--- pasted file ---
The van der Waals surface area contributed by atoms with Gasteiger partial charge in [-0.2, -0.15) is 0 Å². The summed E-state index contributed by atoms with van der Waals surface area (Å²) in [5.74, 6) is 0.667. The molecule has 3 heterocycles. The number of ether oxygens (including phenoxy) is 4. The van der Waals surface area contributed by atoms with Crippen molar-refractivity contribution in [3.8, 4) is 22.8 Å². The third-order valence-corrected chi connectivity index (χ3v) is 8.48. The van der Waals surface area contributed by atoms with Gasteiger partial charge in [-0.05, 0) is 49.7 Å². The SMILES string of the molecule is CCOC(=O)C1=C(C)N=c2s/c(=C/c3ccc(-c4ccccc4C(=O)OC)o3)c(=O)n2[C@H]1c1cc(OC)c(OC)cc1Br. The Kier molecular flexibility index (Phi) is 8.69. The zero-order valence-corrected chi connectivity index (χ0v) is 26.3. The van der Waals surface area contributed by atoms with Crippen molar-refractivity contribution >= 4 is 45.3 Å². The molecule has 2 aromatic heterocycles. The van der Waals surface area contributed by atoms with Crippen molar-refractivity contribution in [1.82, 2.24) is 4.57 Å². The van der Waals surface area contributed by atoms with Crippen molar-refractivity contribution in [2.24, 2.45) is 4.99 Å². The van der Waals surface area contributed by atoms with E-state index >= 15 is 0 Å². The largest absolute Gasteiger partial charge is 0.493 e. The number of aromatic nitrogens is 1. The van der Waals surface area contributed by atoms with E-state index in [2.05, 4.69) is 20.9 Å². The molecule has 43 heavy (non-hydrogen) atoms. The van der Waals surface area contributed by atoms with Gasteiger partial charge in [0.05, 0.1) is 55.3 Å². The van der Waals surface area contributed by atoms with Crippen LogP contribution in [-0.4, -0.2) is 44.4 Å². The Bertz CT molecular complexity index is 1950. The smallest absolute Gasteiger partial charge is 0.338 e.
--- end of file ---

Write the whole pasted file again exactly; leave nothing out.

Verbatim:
The van der Waals surface area contributed by atoms with Gasteiger partial charge in [-0.2, -0.15) is 0 Å². The summed E-state index contributed by atoms with van der Waals surface area (Å²) in [5.74, 6) is 0.667. The molecule has 3 heterocycles. The number of ether oxygens (including phenoxy) is 4. The van der Waals surface area contributed by atoms with Crippen molar-refractivity contribution in [3.8, 4) is 22.8 Å². The third-order valence-corrected chi connectivity index (χ3v) is 8.48. The van der Waals surface area contributed by atoms with Gasteiger partial charge in [-0.05, 0) is 49.7 Å². The SMILES string of the molecule is CCOC(=O)C1=C(C)N=c2s/c(=C/c3ccc(-c4ccccc4C(=O)OC)o3)c(=O)n2[C@H]1c1cc(OC)c(OC)cc1Br. The Kier molecular flexibility index (Phi) is 8.69. The zero-order valence-corrected chi connectivity index (χ0v) is 26.3. The van der Waals surface area contributed by atoms with Crippen molar-refractivity contribution >= 4 is 45.3 Å². The molecule has 2 aromatic heterocycles. The van der Waals surface area contributed by atoms with Crippen molar-refractivity contribution in [1.82, 2.24) is 4.57 Å². The van der Waals surface area contributed by atoms with Crippen molar-refractivity contribution in [2.24, 2.45) is 4.99 Å². The van der Waals surface area contributed by atoms with E-state index >= 15 is 0 Å². The largest absolute Gasteiger partial charge is 0.493 e. The number of aromatic nitrogens is 1. The van der Waals surface area contributed by atoms with E-state index in [2.05, 4.69) is 20.9 Å². The molecule has 43 heavy (non-hydrogen) atoms. The van der Waals surface area contributed by atoms with Gasteiger partial charge in [0.05, 0.1) is 55.3 Å². The van der Waals surface area contributed by atoms with Crippen LogP contribution in [-0.4, -0.2) is 44.4 Å². The Bertz CT molecular complexity index is 1950. The smallest absolute Gasteiger partial charge is 0.338 e.